99 The Effect of Shaft Modelling on the Assessment of fault CCT and the Power Quality of a Wind Farm S.K.Salman, enior Member, I A.L.J.Teo, AMIEE, I.M.Rida, AMIEE School of Eledronic and Electrical Engineering he Rob ordon University Schoolhill, Aberdeen, AB10 FR, Scotland, UK Abstract: Global trend of electricity market deregulation has ed to an increasing numbex of wind farms integrated into utilities’ s network at distri ution level. It has been reported that the incorporation of wind farms mta dishibution networks gives rise to severe voltage recovery problem wt regard to Wind Power Based Embedded Generator WBPEG) following a fault condition on the Bssociated network. This paper presents he rdt of an investigation aiming t detemhing the effect of including the windmill shaft on voltage recovery following a fault on the network It is conducted on a simulated system using EMTP program. This work has shown that the Critical Clearing Time CCT) that defines the stability limit of WBPEG c n be much lower when he windmill shaft is included. It has also shown that Embedded Generator EG) subjected to network fault c n have an aggravated effect on distribution network power quality, which has not previously been identified when a windmill lump model is used In order to improve voltage recovery at the terminals of a windmill and consequently its stability margin reactive power injection technique using Static Shunt Capacitor SSC) has beenPpo4. Keywords Wind farms, voltage recovery, Embedded Generation stabiiity of induction generator, Critical Clearing Time, power quality, Reactive power compensation, EMTP. I. INTRODUCTION The global trend to deregulate electricity markets to achieve economic operation and to also meet the increasing environmental concern has in recent years led to the increase of the number of wind farms integrated into utilities’ network at distribution level which are commonly known as embedded generation EG)). Wind power is considered the most pollution-free and commercially available renewable energy technology for electricity generation. It has been predicted that the annual growth of wind power between 1998 and 2040 would be between 20 30 [l] Consequently, it is expected wind power would supply 20 of the world’s electricity by 2 4 111. Various windmill models have been developed [2 71 for the purpose of investigating the effect of wind farms integration on the stability and power quality of the associated network. The model should include sufficient details to describe as closely as possible the behaviour of a physical windmill system but at the Same time should not be too complex to implement. 0- 803-6499-6/CO/ 10.00 2 5 I S An example of such model is the empirical dynamic windmill model, which is based on a physical windmill system that was reported in [MI his model has been used to investigate the effect of incorporating the windmill shaft in wind Wie induction generator WTIG) model on the voltage re overy following a fault condition at the terminals o the wind fam On the other hand it has recently been reported [8] that a fault on the network to which a wind farm is connected gives rise to severe voltage recovery problem with regard to the wind farm. However in this latter work the effect of modelling the sh ft sepaxately was not included. Instead it was focused on determining the Critical Clearing Time CO hat defines the stability limit of wind fam using lumped model, i. e., the masses of wind turbine, gear box and generator are assumed rigidly connected together. In this context it has been reported in [9] that voltage recovery due to three-phase fault on associated network may be improved using reactive injection technique. This may be achieved using static shunt capacitors SSCS) [lo] The work reported in this paper is concerned with examining the effect of including the shaft model and reactive power injections on the Critical Clearing Time and also on the power quality of the output power of wind fm ollowing fault conditions on the associated network. 11. THE INVESTIGATED SYSTEM The system used as a basis for this investigation is the same as that used in [7].  ig 1  shows that it basically consists of a wind farm qnnected to a distribution network. The latter is connected to the grid, which is represented by a constant voltage source connected in series with the Thevenin’ impedance related to the grid. The system is simulated using EMTP. n Substation 33kV ine a- 4 Fault 2 x 6 kW 4 x 6 kW 1 x 6OOkW Load1 Load2 Fig. 1. Schematic diagram of the considered network  simulation of this work are only difference between the of the windmill mechanical part is done. In tlus work the mechanical part of the windmill is considered to consist of wind turbine, gearbox, high-speed low-speed shaft, and the rotor of electrical generator. ver in c se of [7] ll the above mentioned mechanical parts of the considered windmill are modelled as a lumped element, i.e., one mass representing all of the masses. Therefore each of the windmill mechanical parts in this work, gearbox and generator rotor is the corresponding models are er. The details of modelling consideration are discussed n the next section. In MODELLING CONSIDERATION Practical systems are, in most cases considered as discrete system with finite number of degree of freedom in order to obtain solution in a simpler manner. In reality, some systems, especially those involving continuous elastic members, e.g., shaft in a windmill, have-an infinite number of degree of freedom [ 11 Treating a system as continuous system results in an accurate solution. However, due to the limitations of available analysis methods, most practical systems are considered by treating them as finite lump component [ 11 . This is the assumption normally adopted in conventional windmill modelling. This means that all of the mechanical parts of a windmill such as wind ine, shaft, gearbox and generator rotor are reated as a lump element. In general, more accurate results are obtained by increasing the masses springs, and damper, which are used to rep physical characteristics of the actual windmill system, i.e., increasing the degree of freedom. For example it has been suggested [12] that WTG drive train should have at least two degrees of freedom, i.e., two inertia, to represent the torsional and the electrical modes. Recently it has been suggested [SI that for the purpose of stability studies of a 'bindmill system subjected to faults, the complete physical windmill model, except for the block corresponding to the mechanical eigenswings should be used. The reason for excluding eigenswings when such studies are considered is because they do not affect the stability. On the other hand it has been advised [6] that in c se it is not possible to obtain reliable data for the mechanical system under consideration, the safest approach to be followed is to apply a typical data rather than using a traditional lump dynamic model. Normally the sh ft has finite stiffness. In this context the torsional eigenfrequency ( used in this work is assumed equal to 1.67Hz [5 6]. On the other hand the total inertia constant HT~ f the mechanical part of the 600 kW windmill used in this investigation is 3.7s. This is based on its corresponding manufacturing data sheet. The gearbox also contributes to the shaft stiffness between a windmill and a generator [SI. However it is assumed that the distance between the wind turbine and the gearbox is small and consequently the wind turbine and the gearbox are replaced by a single rotating mass with a moment of inertia equal to the sum of those related to the wind turbine and the gearbox. The inertia constant of the combined turbine and gearbox masses is found equal to 3.2s and that related the generator rotor is 0.5s 95 shaft stiffness can hen be calculated by using the values of the eigenfrquency of the sh ft torsional vibration and inertia constants. Therefore the resultant mech nic l part of the windmill is modelled in this work for the purpose of stability study as two masses connected by a shaft. Using the EMIT software package, wind turbine and generator rotaling masses c n be represented by two capacitors ~o~e~ted o ground. The shaft stiffness on the other hand can be represented by the reciprocal of an inductance connecting the two Capacitors representing the wind turbine and generator rotating masses. In contrast the lump model of the 6 kW windmill system considered in this work is based on a single rotating mass with inertia constant equal to 3.7s. IV EFFECT OF THE SHAFT MODEL ON THE CCT 'Fhe effect of the way the mechanical side of the windmill system is modelled in terms whether using lumped model or a shaft model on the CCT elated to the considered wind f rm has been investigated. s mentioned previously, the lumped model is related to the c se whereby the mechanical part of each windmill system constituting he wind f rm is considered as a single rotating mass. The shaft model, on the other hand, is referred to the c se whereby the mechanical part is considered as two rotating masses connected by a shaft. The investigation is conducted by the application of a 65ms duration three-phase fault on the load feeder at bus 2 see Fig. 1). The corresponding voltage variation at the terminals of the wind fanns, i.e., bus 4 for both models versus time are shown in Fig. 2. It is evident from this figure that the variation of the terminal voltage of the wind fasm for the lump model mover its pre-fault voltage magnitude faster than that related to the shaft model. Fig 3  shows the variation of generator rotor speed versus time for the same fault condition for both models. This figure again shows that the generator speed using lump model regains its pre-fault speed value faster than related to the S model. It c n also be observed from the same figure that the generator rotor speed due to shaft model is subjected to relatively high oscillations while that related to the lumped model recovers its steady state value with almost no oscillation. 1 q Lump Model Shaft Model ;* 0.4 - 0.2 - 8 - 0 6 - I - 0 2.5 3 0.5 1 1.5 Time sec) Fig 2 Variation of wind farm tenninal voltage at bus 4 following a 6Sms three ohase network fault  - 996 1.06 1 os 1.04 1.03 1.02 1 1.01 1 0 99 0 98 ' I 0 0.5 1 1.5 2 2.5 3 lim (sec) Fig. 3 VUi.licm of generaor rotor speed following a 6Jms three-phase network fault The same study is then repeated for the same fault condition described above but with longer fault duration. The stimulation results related to voltage behaviour for a fault duration of 105ms are depicted in Fig. 4.  It c n be seen from the same figure hat the voltage at the terminals of the wind fm sing the lump model regains ts pre-fault terminal voltage value while that due to shaft model shows voltage collapse as well as violate oscillations during the post-fault oeriod. 1 0.8 - 3 o.6 c 0 4 0.2 Shaft Model 0.5 1 1.5 2 2.5 3 llme sec) Fig. 4 Variation of wind farm tmni~l ohage at bus 4 following a 1OJms three pbe network faul 1.34 7 I 1.29 1.24 4 1.19 1 .14 L 1.09 ,o 1.04 0.99 0.94 0 0.5 1 1.5 2 2.5 3 llme (sec) Fig. 5. Variation of generator rotor speed following a 105ms three phase network fault As far as the speed of the rotor of the generator is concemed lump model results in the speed regaining its pre-fault value gradually after the clearance of the fault whereas the same speed resulted from using the shaff model shows cohtinuous increase in its value with large oscillations which means the generator becomes unstable his s illustmted in  Fig. 5.  In order to determine the Critical Clearing Time (CCT) elated to the wind farm under consideration the study described above is repeated with fault duration being gradually increased until the generator terminal voltage in each model c se fail to regain its pre-fault value. The time at which the wind f nn fails to regain its pre-fault nominal value is considered equal to the CCT For the system under consideration it has been found that the CCT for the lump model is 240 ms, while that related to using the shaft model is 101 ms. Therefore it c n be concluded from simulation results that it is impomnt to include modelling of the shaft between wind Wigear box and the generator otherwise large error is in when the CCT is determined. Obviously this is important when the time settings of relays that are nstalled on feeders emanating hm the substation to which the wind farm is connected, is considered. V EFFECT OF SHAFT MODELLING ON THE POWER QUALITY SUPPLIED BY WIND FARM It is now established [8] that due to the random nature of wind speed which constitutes the input of wind farm the corresponding electrical power output of a wind farm normally follows the variation pattern of speed. In order to establish the effect of shaft modelling the developed simulation of the system shown in Fig. 1  is used to detennine the output power due to a randomly generated mechanical input power signal representing the wind speed variation once using the lumped model and then using the shaft model. Fig. 6 shows the randomly generated mechanical signal used for t is c se study while Fig. 7 shows the corresponding output power of the considered wind farm due to lump and shaft models. his figure shows that the power output due to lump model is slightly higher than that obtained using the shaft model. his may be explained that some energy could have been lost due to the torsional torque in c se of the shaft model. I I 0 1 2 3 4 5 6 llme sec) Fig. 6 Randomly generated mechanical input pow- to he wind farm.  2.0 IS - 1 t k 5- ... 0 1 2 3 4 5 6 Rme sec) -- Fig. 7. utput power of the considered wind fann due to lump and shaft models. As far as the power quality is concemed, this shows that both models produce the same power pattem to a certain input signal i.e. power quality at steady state is not affected by the type of model used This nvestigation has been extended by examining the effect of including the shaft model on the quality of output power of the wind farm following fault condition on the associated network. Fig.8. shows the behaviour of the output power of the wind farm following a three-phase fault on load feeder at bus 2 see Fig 1) with 100 ms fault duration, i.e., the fault duration is less th n the CCT Corresponding to both models. This figure illustrates that the inclusion of the shaft model has clear effect on the power quality of he wind farm compared with that resulted from using lump model. 20 I 1 2 3 4 5 ne sec) Fig. 8. The behaviour of output power of the wind farm following a lSOms three-phase fauh at bus 4. VI IMPROVING VOLTAGE RECOVERY USING VAR INJECTION TECHNIQUE In order to improve voltage recovery prospects following fault conditions and consequently improve the CCT of the wind farm, it has been decided to examine the application of var injection technique using static shunt capacitors SSCs) to achieve this objective. These devices have been chosen due to economical consideration 61. It should be pointed out that the SSC banks are applied in addition to the capacitors srcir@lg 7 installed at the termids of the aspcbnous generators o? each windmills for power factor correction purposes. These power factor correction capacitors are designed to supply 138 KVAR to the 600 kW wind turbiie generator used in t is investigation. However, asynchronous generators continue to draw reactive power even after installing the power factor correction capacitors. For example for the c se unk consideration each of the 600 kW generator draws further 153 KVAR under full load condition. It has been decided to consider installing SSC that is capable to increase the CCT from 100 ms for shaft model) to 150 ms n order to achieve this it has been found that such capacitor should have the capability of providing a reactive power of 36 W R during post-fault period. The corresponding capacitor value is 8 mF on 690 V, i.e., at the wind farm tenninals, while its value is only 35 08 pF on the 11 kV side. It assumed that he capacitor is switched on to the system only when a fault is detected and after 150 ms after fault inception. This ime is allowed for the switching operation to take place. The effect of the location of such capacitors is lso considered. It has been decided to consider installing them in turn t the buses 2, 3 and 4. Fig. 9 shows the resulting behaviour of the voltage at the termin ls of the wind farm following a 150 ms. duration three phase fault. It c n be seen that installing SSC at bus 3 or 4 could help the recovery of the voltage at the tenninals of wind farm during post-fault period. However this s not the c se when the SSC is installed at bus 2 where the it c n be seen that the voltage cannot recover. Fig. 9, also shows that the best result is obtained when the SSC s installed t bus 4 where the voltage recover without having large dips compared with that obtained from having he SSC instailed at bus 3. 1.4 , I 1.2 g1 d 0 8 5, 0.6 0.4 0 2 OJ I 0 1 2 3 4 5 %me (sec) Fig. 9. The resulting behaviour of the voltage at th terminals of the wind farm at bus 4 following a SO ms duration he hase fauh due to the effect of compensation capacitors ocated at the buses 2,3 and 4. VII. CONCLUSION A distribution system with integrated wind farm has been simulated using the electromagentic transient program EMTP). The wind farm is assumed to consist of sixteen windmills. The effect of the way the mechanical part of a windmill is modelled on the CCT of the wind farm and the quality of the output power of the same has been considered. In this investigation two types of models have been considered. In first model tvpe the lump model) all rotating;  -998- masses i. e., those related to wind turbine, gearbox and generators, are considered rigidly connected together. In the second model type the shaft model), however, the mechanical part of a windmill is considered as consisting of two rotating masses connected by a shaft. One of the masses s due to the wind turbindgearbox while the second mass is related to the generator rotor. The results obtained from this investigation show that the inclusion of the sh ft in the modelling of the mechanical part leads to number of differences. These include; i) the behaviour of the voltage at the terminals of the wind farm as well as he rotating speed of windmills following a three-phase fault condition on the network behave differently for the lump and shaft models, ii) the critical clearing time resulted from using the sh ft model is considerably less than hat due to the lump model, iii) the quality of the output power from wind farm at steady state condition is not affected by the type of model used However following three-phase fault condition the inclusion of the shaft model shows deterioration in the power quality immediately after the fault and finally this investigation has shown that (iv) var injection using SSC can improve both the CCT and the power quality. The optimal improvement is achieved when the SSC is installed at the tenninals of the wind farm. VIII. ACKNOWLEDGEMENT The authors would like to th nk the Robert Gordon University for provision of facilities. A.L.J.Teo is gratehl to the Robert Gordon University for their financial support to undertake this IFSeXCh. IX. EERENCES l] Thc ~mpcan Wind energy Association (EWEA). “EWEA Publications, 1998,” [WWW] hnp://ww.ewca.org/ForcelO.htm. 121 AI. Eatanqueiro RM.G.C stro. and J.AG. Saraiva “The used of Stiff and Flexible Rdar Models with Re@ to Wind Turbines Power Quality Assessment,” BWEA ’16 16 Wind Energy Conf., Stirling, UK WC. 1994.p~. 313 312. [3] F.AG.S. Rcis RM.G.Castro Al.LEdanqueiro and J.M. Fmcira de Jesus. “Including a Wind Energy Conversion System Model in ElcNomagnetic Transient Program,” IPST’95 lnt Conf. on Powcr Systems Trnnsienls, Lisbon, Sept. 3 7.1995, pp. 243 247. E. Welfondcr, R. Neifer. and M. Spanner. “Development and Expenmental Identification of Dynamic Models for Wind Turbines and heir Fluctuating Power Generation,” SIF’OWER ’95 Proceedings Vol. Bom the lFAC Syposium, Dec. 6 8.1995. pp. 73 81. V. AkJunatov, H. Khudsen and AH. Niclmn, “Advanced Simulation of Windmill in the Electric Power Supply,” Electrical Power Energy Systems 2000. JEPE 373. [WWW] www.elscvier.com/locatatJijepcs. V. Akhmatov and H. Khudscn “Modelling of Windmill Induction enerators in Dynamic Simulation pprns,” IEEE Power Tech. ’99 Conf. Budapest Hungary, Aug. 29 Sept. 2,1999. BPT99-243-12. S.KSalman and I.M. i4 Impact of ntegration of Wind farms into a Utiliy Network on Relay Setting of he Utility Feeders,” ERA Int Cod Exhit. Quality Security of Supply in Electrical Network. [4] [SI [6] [q London 16 17 Feb., 1999, pp. 2.3.1-8. [8] Salman S K and Rida 1, “Investigating the Electrical integration of wind power based embedded generation into utilities’ network”, Roc. IASTED lnt. Conf., 3“ IASTED Id. cod an Power Energy System Paper No. 01-058.8 -10 November. 1999. Las Vegas USA 191 M. runU. J. Havsager and H. Knudscn Incorporatian of Wid Power in the East Danish Power Syslcm ” lEEE Power Tech ‘99 Conf Budapest, Hungary. Aug. 29 Sept. .1999. BPT99-202-5. [lo] L Mano and N. D. Hatziargyrioy “AlliatiOn of Shunt Capadof Banks as a Countermeasure for Voltage Collapse ” Roccedinga of he 31“ UPEC’96 Cod raklio. Greece, 18 20 Sept 1996. pp. 384-386. S.S. Rao. Mechanical Vibration, Third Edition Addiaion Walcy. 1995, pp. 13. [12] E.N. Hinrinchsen and P.J. Noklan, “Dynamic and Smability of Wind 101 no. 8. Aug 1982. pp. 2640 2648. [13] D. StOjanovic and N. Pclrovic and N. Mitmvic, “Analysis of Tmirmal Torques of Big TurbineGenerator Shafts ” IPST ‘99 Int. National Cod. on Power System Transient, Budapest, Hungary June. 20 24. 1999. Ill] Turbine G~nerat~r~,” EEE TYMS Ch POW- App. and SF Vol. PAS- X BlOGRAPHlES Salmm K Salman: He is a mmk f the IEE and a senior member of the IEEE. was born in Basrahq Iraq 1941. He gradu d hm hc Faculty of Engineering, University of Baghdad in 1964. In 1972 he obtained his MEng in Eledrial and Electronic Engineering from the University of Sheffield. UK and in 1975 he completed his PhD at UMIST, UK In 1975 he joint the Univaaity of Benghrzi, Libya as a lechuer. assistant profam and associa~e professor. His practical eqerien includca testing and commissioning of measuring devices, protedion relays and control Circuits related to 132 kVB3 kV/ll kV systems. He hrs published several papers on voltage control of distribution networks with embedded generation and on the protection of power systems at Mtiond and intcmational conferences and scientificjourmla Heisalso a CO LUlhOC of a book titled “Digital Protection for Power Systems” wbich was published by the IEE in September 1995. Cumntly he is a Rader at the School of Electronic and Electrical Engmeering at The Robcrt Gordon Univcnity, UK Anita L. J. Teo (AMlEE-99) was born in Sabah Eavt Malaysia on October 29.1974. She recnvcd her BEng (Hons) in Electronic and Electrical Engineering Bom he Robcrt Gordon University, Aberdeen, UK in 1999. Cumntly she is studying towards hcr M.Phil PhD. degree at the Robert Gordon University. Ha esearch interests are in the arras of wind power based embedded generation, flexible ac transmission system (FACTS), and voltage control of power system lbrnhlm M. Rldn (AMlEE-93) was born in Ammur, Jordan on July 23. 1960. He received his B.Sc. in ElcNical Engineering om Zaporozhye Machine Building Inslie Wne. in 198s and his M.Sc. in Elactrical Enginming om he Univaaity of Manchester Institute of Science and Technology (UMIST) n 1996. Ibrahim Rida has worked since 1988 a restarch engineer for the National Electric Power Company in Jordan in protection and power system analysis. Currently, he is studying towards a Ph.D. egree a the Roberl Gordon University in Abdeen, UK. His research interests are in the areas of wind power based embedded generation, voltage control and protection of power systems.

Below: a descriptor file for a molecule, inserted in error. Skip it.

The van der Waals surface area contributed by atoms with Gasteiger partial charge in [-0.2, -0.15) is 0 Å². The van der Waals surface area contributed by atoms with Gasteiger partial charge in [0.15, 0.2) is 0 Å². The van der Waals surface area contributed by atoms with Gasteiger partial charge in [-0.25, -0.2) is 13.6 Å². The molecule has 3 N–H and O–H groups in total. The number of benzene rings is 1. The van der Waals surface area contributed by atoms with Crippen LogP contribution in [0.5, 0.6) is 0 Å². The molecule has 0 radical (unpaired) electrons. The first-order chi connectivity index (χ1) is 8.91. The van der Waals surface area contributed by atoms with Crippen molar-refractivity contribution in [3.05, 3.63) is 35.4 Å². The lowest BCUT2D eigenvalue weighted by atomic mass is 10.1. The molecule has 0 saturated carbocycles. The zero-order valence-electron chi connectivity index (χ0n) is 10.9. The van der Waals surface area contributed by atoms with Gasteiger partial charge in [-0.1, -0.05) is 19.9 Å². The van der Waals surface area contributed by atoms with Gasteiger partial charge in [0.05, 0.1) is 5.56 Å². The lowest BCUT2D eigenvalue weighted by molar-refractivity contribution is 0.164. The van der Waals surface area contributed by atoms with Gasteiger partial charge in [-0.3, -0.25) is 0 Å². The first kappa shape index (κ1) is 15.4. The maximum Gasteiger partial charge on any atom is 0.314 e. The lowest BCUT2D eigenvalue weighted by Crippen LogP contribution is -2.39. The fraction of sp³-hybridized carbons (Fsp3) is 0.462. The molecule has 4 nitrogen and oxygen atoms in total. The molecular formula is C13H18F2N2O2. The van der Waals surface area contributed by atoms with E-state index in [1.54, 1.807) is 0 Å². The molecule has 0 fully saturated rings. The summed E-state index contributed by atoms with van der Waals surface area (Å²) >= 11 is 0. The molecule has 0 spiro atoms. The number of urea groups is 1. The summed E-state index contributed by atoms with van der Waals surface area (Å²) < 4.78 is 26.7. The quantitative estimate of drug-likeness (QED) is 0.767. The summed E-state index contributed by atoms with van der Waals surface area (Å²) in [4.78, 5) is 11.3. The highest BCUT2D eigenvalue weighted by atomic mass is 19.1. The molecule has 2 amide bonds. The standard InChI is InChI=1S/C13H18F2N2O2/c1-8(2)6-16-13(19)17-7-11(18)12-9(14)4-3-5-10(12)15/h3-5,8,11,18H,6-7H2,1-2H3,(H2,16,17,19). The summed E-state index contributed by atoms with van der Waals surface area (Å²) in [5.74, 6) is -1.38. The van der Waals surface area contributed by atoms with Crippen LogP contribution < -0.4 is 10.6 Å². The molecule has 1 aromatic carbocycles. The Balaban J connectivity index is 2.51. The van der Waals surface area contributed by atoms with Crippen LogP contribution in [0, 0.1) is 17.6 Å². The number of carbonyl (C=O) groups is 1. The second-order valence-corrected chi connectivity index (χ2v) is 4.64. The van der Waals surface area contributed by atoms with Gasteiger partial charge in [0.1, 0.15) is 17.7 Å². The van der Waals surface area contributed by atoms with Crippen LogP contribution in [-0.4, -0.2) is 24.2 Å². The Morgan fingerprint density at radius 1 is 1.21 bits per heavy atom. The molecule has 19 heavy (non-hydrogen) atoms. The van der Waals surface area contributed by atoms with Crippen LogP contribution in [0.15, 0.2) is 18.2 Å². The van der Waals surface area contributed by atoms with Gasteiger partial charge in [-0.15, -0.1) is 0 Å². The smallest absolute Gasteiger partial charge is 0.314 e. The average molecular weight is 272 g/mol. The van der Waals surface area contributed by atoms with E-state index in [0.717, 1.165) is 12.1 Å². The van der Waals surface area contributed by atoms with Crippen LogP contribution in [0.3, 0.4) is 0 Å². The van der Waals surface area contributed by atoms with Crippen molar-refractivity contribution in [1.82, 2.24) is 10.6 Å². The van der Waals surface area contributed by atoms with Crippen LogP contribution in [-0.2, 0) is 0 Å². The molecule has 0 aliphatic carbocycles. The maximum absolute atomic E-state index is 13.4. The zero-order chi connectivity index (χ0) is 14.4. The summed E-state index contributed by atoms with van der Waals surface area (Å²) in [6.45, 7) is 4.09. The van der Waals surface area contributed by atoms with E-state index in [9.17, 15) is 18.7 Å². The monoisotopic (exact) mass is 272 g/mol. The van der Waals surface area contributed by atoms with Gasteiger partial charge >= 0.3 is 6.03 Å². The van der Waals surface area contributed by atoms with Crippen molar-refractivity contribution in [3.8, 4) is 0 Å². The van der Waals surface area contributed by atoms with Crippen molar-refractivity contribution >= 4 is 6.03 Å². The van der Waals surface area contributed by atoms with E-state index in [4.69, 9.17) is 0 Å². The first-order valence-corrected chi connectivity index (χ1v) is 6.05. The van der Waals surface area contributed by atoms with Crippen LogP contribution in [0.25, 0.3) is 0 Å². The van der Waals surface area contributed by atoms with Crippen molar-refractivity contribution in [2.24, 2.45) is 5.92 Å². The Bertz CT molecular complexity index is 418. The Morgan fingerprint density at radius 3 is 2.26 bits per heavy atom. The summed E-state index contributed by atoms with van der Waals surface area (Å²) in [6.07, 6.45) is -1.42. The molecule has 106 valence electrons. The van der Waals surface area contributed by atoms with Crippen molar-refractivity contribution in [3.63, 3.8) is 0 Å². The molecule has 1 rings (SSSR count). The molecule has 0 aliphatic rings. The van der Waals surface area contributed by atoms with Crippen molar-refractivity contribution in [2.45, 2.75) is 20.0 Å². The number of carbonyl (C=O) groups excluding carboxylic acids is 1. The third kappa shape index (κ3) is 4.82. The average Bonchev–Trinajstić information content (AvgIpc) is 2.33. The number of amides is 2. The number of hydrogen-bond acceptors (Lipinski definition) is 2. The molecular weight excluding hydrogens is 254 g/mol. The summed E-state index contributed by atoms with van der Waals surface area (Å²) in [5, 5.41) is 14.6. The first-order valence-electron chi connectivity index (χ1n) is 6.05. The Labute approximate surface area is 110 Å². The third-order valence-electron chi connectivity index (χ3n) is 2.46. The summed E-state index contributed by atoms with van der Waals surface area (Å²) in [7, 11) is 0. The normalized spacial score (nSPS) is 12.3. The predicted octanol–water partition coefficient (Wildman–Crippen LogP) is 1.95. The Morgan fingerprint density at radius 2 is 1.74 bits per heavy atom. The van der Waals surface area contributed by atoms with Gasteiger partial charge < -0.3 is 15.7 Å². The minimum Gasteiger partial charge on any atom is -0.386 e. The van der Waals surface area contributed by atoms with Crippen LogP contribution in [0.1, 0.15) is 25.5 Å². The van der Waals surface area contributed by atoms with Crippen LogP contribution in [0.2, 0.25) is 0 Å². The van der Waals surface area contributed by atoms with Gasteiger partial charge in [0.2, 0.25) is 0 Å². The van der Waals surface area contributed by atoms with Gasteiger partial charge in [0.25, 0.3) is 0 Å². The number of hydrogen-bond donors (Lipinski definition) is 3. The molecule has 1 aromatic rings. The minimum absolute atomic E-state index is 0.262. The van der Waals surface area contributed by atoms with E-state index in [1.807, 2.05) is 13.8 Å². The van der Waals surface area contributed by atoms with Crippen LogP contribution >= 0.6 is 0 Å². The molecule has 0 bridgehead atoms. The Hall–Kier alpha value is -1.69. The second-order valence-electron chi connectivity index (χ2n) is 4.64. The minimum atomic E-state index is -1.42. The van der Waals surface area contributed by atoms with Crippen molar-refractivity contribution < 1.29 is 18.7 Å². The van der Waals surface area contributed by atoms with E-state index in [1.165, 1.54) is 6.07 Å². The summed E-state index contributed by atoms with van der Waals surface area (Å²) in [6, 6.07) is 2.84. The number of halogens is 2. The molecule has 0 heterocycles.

Search
Similar documents
View more...
Tags
Related Search
We Need Your Support
Thank you for visiting our website and your interest in our free products and services. We are nonprofit website to share and download documents. To the running of this website, we need your help to support us.

Thanks to everyone for your continued support.

No, Thanks